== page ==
Just days after the IRS released its recent alert concerning W-2 phishing scams (which can be found here), the College of Southern Idaho (“CSI”) reported that it too has become a victim.
According to the IRS, this scam—which hit in force for the first time last year, and involves a spoofed e-mail, appearing to come from senior management asking for W-2 information—has evolved to target schools, restaurants, healthcare entities, and tribal casinos. Apparently, attackers have now also expanded their reach into higher education. This only makes sense, because—as CSI noted in its statement concerning the attack—higher education institutions can have a large number of employees, including “seasonal employees,” “community education instructors,” “dual credit instructors,” and “those who work for [. . .] auxiliary agencies.” The report of the CSI attack can be found here.
Indeed, because of the W-2-rich environment that higher education institutions create, they have long been the target of more traditional hacks involving malware. Case in point: Bradley University, which reported a malware-related PII data breach in 2015. As a result of that breach, a 41-year old Chicago man has recently pled guilty to conspiring to use PII obtained via the 2015 Bradley breach to file fraudulent tax returns and funnel the resulting refunds to third-party debit cards. The indictment can be found here.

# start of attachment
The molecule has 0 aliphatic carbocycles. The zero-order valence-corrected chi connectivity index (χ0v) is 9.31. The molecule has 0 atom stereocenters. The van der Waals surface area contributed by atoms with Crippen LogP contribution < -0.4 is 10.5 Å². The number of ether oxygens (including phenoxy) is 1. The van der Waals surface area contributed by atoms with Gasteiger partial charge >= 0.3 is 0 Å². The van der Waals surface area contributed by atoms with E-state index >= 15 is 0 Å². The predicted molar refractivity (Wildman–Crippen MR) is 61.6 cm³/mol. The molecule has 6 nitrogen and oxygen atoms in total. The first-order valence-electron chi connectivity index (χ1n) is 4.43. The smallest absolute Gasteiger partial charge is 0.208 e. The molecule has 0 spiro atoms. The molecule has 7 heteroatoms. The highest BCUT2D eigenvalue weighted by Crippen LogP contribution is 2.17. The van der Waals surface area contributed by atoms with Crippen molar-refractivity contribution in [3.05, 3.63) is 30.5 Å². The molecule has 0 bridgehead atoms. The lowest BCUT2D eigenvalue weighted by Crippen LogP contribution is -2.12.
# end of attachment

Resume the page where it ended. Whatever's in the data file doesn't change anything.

The breach-related obligations of a higher education institution will depend upon its for-profit or not-for-profit status, the state where it is located, the states where its employees and students reside, and a host of other factors, including the type of information compromised and the attack vector used. Needless to say, even a W-2 phishing breach like the one reported by CSI—where there was no evidence of actual compromise of the school’s systems or stored data—is expensive, causes disruption, is harmful to the school’s reputation, and is a strong indicator that the school will be the target of attacks in the future. As noted in our prior post on these attacks, the best defenses to this type of scam are education and empowerment. Every employee should be incentivized to consider security as a very personal and extremely important responsibility. In the same way most of us are aware that no bank or IRS agent will ever ask for your SSN by phone or e-mail, entities should enact policies and spread the word that no executive will ask for W-2 information or other protected PII by e-mail alone.